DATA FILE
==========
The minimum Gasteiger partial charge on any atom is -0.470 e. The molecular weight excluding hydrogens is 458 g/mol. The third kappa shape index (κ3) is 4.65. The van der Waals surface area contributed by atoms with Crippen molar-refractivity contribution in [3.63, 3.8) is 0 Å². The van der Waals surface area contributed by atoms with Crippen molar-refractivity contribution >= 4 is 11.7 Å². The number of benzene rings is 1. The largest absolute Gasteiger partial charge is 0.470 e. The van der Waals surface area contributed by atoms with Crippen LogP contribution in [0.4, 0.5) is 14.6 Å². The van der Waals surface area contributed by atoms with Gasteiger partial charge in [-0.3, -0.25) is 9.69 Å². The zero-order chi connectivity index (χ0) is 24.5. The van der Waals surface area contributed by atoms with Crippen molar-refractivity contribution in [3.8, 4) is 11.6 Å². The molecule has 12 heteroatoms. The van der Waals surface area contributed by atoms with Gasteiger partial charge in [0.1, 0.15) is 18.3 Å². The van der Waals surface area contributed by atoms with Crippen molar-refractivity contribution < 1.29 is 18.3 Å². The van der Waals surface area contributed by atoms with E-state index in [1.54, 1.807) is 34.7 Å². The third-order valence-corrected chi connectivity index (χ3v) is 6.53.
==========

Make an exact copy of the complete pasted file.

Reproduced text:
The minimum Gasteiger partial charge on any atom is -0.470 e. The molecular weight excluding hydrogens is 458 g/mol. The third kappa shape index (κ3) is 4.65. The van der Waals surface area contributed by atoms with Crippen molar-refractivity contribution in [3.63, 3.8) is 0 Å². The van der Waals surface area contributed by atoms with Crippen molar-refractivity contribution >= 4 is 11.7 Å². The number of benzene rings is 1. The largest absolute Gasteiger partial charge is 0.470 e. The van der Waals surface area contributed by atoms with Crippen LogP contribution in [0.4, 0.5) is 14.6 Å². The van der Waals surface area contributed by atoms with Gasteiger partial charge in [-0.3, -0.25) is 9.69 Å². The zero-order chi connectivity index (χ0) is 24.5. The van der Waals surface area contributed by atoms with Crippen molar-refractivity contribution in [3.8, 4) is 11.6 Å². The molecule has 12 heteroatoms. The van der Waals surface area contributed by atoms with Gasteiger partial charge in [0.1, 0.15) is 18.3 Å². The van der Waals surface area contributed by atoms with Crippen molar-refractivity contribution < 1.29 is 18.3 Å². The van der Waals surface area contributed by atoms with E-state index in [1.54, 1.807) is 34.7 Å². The third-order valence-corrected chi connectivity index (χ3v) is 6.53.